First, there was snow football, the older brother couldn’t let the younger win. He knew he would hear about it. Then, Jake Knott arrived at Iowa State and that younger brother, Luke, followed his footsteps.
Now, Luke is a starting linebacker for the Cyclones, getting advice from Jake. Recently, both looked back and ahead. Those have been combined here for a Friday conversation.
What do you remember growing up?
Jake: We were just competitors in everything. Me and him would go at it all the time. We’d go out there and one of our favorite things to do with some of our buddies around the neighborhood was to go out and play snow football and just wreak havoc on each other when we were little guys. I think that has helped us a lot because we just loved to compete so much and we just loved winning. We hated losing, and that was established at an early age.
Luke: We were competitive in everything we did when we were younger. No matter if it was football or a game of ping pong or pool or just a game on Xbox. If I were to take him down in anything I would let him know about it. He definitely helped me with my competitive side growing up.
What were those snow football games like?
Jake: We went against each other sometimes and there were some pretty epic battles, some physical matchups every once in awhile. I would do whatever I could to make sure I won because I knew I wouldn’t ever live it down. He got the better of me a few times.
Luke: We were super competitive growing up. We actually had a couple of neighborhood friends, and they’re still some of our best buddies. He would usually take it to me and my buddies, but if we ever won, I tell you what, he wouldn’t ever hear the end of it.
What role did you play in Luke coming to Iowa State?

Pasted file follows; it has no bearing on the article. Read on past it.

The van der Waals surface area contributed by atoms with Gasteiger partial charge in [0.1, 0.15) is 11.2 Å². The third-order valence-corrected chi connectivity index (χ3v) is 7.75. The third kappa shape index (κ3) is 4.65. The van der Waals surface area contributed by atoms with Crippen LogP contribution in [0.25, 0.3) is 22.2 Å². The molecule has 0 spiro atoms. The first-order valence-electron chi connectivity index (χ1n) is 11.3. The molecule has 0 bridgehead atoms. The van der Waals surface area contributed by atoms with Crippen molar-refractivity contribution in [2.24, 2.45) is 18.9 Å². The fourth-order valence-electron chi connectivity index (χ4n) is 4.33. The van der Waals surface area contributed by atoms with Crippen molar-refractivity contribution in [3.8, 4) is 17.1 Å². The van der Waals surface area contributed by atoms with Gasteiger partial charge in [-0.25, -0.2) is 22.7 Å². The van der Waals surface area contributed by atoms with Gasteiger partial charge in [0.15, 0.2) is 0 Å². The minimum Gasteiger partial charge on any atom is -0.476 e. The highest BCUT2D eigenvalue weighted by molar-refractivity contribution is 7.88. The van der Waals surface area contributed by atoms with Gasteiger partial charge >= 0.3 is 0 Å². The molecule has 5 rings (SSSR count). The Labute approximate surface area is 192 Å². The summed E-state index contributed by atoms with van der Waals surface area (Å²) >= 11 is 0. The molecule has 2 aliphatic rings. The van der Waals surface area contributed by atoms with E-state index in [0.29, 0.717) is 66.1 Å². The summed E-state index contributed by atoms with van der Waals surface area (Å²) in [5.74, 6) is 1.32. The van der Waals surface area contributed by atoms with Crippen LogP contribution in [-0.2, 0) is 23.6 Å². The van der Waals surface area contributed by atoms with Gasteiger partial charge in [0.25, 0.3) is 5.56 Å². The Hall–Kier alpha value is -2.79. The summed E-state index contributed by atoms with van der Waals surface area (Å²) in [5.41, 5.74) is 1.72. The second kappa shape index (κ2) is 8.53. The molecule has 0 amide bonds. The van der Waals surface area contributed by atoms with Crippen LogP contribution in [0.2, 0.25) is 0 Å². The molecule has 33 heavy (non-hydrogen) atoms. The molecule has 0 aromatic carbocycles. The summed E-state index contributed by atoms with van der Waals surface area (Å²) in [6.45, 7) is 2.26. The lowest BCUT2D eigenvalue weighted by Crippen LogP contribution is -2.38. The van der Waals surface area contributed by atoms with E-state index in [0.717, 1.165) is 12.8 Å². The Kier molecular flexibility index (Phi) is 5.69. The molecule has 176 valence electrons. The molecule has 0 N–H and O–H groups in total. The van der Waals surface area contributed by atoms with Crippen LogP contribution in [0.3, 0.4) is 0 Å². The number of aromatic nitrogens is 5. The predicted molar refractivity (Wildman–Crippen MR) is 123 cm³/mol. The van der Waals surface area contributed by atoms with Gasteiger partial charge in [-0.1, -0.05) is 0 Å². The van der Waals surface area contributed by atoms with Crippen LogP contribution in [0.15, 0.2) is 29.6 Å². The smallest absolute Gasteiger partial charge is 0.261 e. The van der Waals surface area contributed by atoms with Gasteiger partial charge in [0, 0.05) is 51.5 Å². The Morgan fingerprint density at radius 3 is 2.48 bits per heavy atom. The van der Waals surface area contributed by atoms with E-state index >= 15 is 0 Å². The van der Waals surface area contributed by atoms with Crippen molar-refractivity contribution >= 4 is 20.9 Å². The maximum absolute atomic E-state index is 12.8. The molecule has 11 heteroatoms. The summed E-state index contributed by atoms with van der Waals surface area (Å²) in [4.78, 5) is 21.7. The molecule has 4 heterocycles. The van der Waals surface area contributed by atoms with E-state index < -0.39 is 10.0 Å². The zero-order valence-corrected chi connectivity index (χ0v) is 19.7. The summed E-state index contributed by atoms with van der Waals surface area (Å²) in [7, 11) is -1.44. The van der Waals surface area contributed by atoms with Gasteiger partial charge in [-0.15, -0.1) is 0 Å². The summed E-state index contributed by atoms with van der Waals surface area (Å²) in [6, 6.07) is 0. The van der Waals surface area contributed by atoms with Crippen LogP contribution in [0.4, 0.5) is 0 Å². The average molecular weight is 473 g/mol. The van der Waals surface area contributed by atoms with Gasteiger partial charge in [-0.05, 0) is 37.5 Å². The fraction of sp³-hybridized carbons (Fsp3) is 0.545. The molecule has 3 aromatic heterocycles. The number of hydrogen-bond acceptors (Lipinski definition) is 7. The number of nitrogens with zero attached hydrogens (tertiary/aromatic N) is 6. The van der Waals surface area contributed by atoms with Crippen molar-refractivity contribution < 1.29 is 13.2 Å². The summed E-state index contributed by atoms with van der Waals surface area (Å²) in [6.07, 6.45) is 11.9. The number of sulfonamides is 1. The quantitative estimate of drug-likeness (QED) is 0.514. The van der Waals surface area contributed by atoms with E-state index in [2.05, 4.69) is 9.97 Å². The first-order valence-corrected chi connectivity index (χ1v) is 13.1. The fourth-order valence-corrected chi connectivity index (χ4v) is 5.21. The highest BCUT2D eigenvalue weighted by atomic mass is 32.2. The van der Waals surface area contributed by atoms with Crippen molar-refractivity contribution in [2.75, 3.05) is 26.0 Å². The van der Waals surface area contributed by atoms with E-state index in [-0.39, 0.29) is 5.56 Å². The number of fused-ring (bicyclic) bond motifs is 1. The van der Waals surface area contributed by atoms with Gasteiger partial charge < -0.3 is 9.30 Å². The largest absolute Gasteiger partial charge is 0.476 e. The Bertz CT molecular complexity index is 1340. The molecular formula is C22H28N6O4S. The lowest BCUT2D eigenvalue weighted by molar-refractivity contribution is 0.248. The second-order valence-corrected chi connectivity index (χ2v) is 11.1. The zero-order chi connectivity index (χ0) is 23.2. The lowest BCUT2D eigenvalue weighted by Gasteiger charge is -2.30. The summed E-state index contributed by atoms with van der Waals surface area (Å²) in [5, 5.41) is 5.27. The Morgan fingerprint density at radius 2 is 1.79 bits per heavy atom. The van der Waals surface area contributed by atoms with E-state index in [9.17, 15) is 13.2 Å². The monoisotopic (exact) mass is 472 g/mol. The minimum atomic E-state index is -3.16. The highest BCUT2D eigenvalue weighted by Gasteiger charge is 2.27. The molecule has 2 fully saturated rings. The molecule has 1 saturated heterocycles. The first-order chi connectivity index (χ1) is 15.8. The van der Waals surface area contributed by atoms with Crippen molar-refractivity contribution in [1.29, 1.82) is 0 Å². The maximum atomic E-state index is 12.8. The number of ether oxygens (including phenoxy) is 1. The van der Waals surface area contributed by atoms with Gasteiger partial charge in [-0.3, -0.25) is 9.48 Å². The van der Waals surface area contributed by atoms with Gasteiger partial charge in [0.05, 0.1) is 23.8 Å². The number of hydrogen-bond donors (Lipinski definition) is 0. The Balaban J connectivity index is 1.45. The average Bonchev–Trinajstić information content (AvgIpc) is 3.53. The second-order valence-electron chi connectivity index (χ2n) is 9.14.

Jake: He could go and maybe play at a smaller D-I or D-IAA and possibly play quarterback still, which he taught himself how to play quarterback his freshman year of high school. Or he could come to Iowa State, which I obviously was pulling for him. Wherever he wanted to go he wasn’t going to hear flack from anyone in his family. I think he really, his junior and senior years of high school, kicked it into high gear workout-wise and everything.
What was the communication like during Luke's hip injury?
Jake: I stayed in constant communication with him through [the recovery] because I know personally how tough that type of a deal can be and how much it can weigh on you. You almost feel like you’re letting your team down by getting hurt, but I let him know it’s not his fault and sometimes this kind of stuff happens in football. One thing I let him know is it’s not going to be a simple or quick process. He had to understand he just had to try to do whatever you can do that given day and trying to be the best at it whether it’s some intense rehab workout or just completely resting and letting everything heal.
Luke: You’re isolated from the team, you’re going through your own stuff. It’s easy to kind of tuck your head and almost go into a depressed mindset. Having his support and the support of the trainers and everybody that supported me throughout the whole rehab process, that wasn’t an issue.
Is there a greatest memory?
Jake: [The 2012 Cy-Hawk game.] I didn’t get to play football with him in high school and all that, so he’d be on the sideline and I’d go over there after a bunch of stuff and he actually helped me because he knew a lot about the game at that point. It was just pretty cool that he was able to do that and not to mention that I had my brother, who I’ve always tried to be a role model for. It’s priceless memories and I’m going to always be able to carry it with me for the rest of my life having him on the sidelines with me.